The moon was still up

There’s something magical about being at Circle B Bar Reserve when the sun is coming up. Besides it not being crowded or hot yet, the birds and critters are very active this early in the morning. It was my first time back since April and it felt good to be out on the trails. I usually don’t come during the summer because it is so hot and the main trails are closed due to alligators nesting on them.

Turning around, I could see the moon still up in the sky.

Of course I had to stop and take pictures of my favorite spot before heading down the trails. The last one is with my phone and you can see how big the marsh is on this trail.

The great blue heron was sitting right on the trail. I walked right under him and he didn’t move. I stopped and snapped the 2nd one with my phone so you can see how close he was.

After passing him I turned around to see if he had flown off. Nope, he’s still there watching the sun come up.

A few fly bys. A night heron and a pair of cormorants.

Some of the tiny birds, a common yellowthroat (who looks more like a masked bandit) and some blue gray gnatcatchers.

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Hanging around the fishing pier

The views from both the bay and gulf piers. In the bottom picture, they are putting in a new utility tower that sits off the fishing pier. It’s weird to see the men tied off on top of that platform. I guess they didn’t want to risk a big splash in the water. It’s actually much higher up than it looks from the pier. They will eventually add the top part and the birds will be able to nest and hang out on it since the old one broke off years ago.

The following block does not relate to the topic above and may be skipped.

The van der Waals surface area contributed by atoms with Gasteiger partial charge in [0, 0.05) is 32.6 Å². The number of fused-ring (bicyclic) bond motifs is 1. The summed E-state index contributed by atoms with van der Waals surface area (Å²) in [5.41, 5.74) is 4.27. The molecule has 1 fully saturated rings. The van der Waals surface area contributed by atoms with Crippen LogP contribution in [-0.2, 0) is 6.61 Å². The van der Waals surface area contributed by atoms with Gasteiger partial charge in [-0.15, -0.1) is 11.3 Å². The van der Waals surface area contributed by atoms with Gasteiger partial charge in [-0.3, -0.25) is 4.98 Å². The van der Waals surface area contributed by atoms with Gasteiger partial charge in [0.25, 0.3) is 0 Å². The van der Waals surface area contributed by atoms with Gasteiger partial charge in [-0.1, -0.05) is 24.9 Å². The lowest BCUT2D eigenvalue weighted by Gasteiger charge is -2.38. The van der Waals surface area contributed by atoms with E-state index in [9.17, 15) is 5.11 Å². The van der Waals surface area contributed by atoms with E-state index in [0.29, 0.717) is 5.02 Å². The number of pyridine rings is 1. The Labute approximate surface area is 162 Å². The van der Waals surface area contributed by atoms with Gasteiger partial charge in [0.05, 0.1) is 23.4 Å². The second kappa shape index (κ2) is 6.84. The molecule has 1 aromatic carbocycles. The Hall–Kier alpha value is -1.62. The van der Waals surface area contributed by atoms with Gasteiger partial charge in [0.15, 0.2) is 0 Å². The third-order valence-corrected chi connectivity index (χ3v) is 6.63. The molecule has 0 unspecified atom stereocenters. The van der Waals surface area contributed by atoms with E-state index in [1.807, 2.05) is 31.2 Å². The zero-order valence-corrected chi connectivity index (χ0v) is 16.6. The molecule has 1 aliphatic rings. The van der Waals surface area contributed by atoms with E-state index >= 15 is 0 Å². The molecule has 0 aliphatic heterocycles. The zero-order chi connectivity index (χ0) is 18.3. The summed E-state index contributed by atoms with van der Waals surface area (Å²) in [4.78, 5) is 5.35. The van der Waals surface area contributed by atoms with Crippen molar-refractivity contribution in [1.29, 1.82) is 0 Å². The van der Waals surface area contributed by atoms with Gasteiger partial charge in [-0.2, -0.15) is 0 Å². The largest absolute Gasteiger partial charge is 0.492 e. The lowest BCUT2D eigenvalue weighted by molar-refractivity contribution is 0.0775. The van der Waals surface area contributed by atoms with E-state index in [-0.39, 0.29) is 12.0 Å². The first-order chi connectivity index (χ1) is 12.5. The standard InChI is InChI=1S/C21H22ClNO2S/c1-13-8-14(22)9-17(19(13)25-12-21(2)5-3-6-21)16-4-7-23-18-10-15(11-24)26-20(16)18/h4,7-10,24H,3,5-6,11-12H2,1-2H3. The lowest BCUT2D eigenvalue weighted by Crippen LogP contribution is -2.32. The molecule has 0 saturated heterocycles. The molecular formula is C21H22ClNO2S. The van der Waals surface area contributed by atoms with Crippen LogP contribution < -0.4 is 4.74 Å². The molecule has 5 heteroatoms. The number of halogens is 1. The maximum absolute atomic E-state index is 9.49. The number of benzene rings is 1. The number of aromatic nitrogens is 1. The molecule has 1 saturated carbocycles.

Color on the dunes.

Birds around the pier.

Several dolphins were coming up insanely close to the pier. They would pop right up along the pier as I was looking down so I could only fit in half of their bodies. There were at least 2 with one of them having a zig zag pattern near the blow hole.

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Last visit to the bird rookery this year.

 

After leaving Lettuce Lake Park in north Tampa, I stopped by the bird rookery before heading home for one last look before it got too hot. It was fun seeing all of the juvenile wood storks almost grown up. It’s amazing how fast baby birds grow up. A few months later and they are as big as Mom. The young ones still have that pretty pale pink beak and a little fuzz on their heads.

Many of this spring’s early babies were already flying over to the side of the pond across from the mangrove island.

There were 3 snowy egret babies right in the front of the island. They were screaming for Mom who was close by.

High up in the tree a young cormorant was waiting for Mom to cough up the regurgitated fish.

On the way out of the neighborhood I saw a pair of sandhill cranes and stopped for a few minutes to get the above shots.

Road trip north of Tampa

I had a few days off in October and decided to road trip around the area. I wanted to visit some areas that I hadn’t been to before so I headed north with a start destination of Pine Island Beach. It’s a small beach about an hour north of Tampa and a little out of the way (more on that later). On the way back I took back roads and stopped in a small town called Aripeka. There’s an old historic post office and a really cool convenience store and that’s about it.

Aripeka sits on the water and it looks like there is a robust crab and fishing business.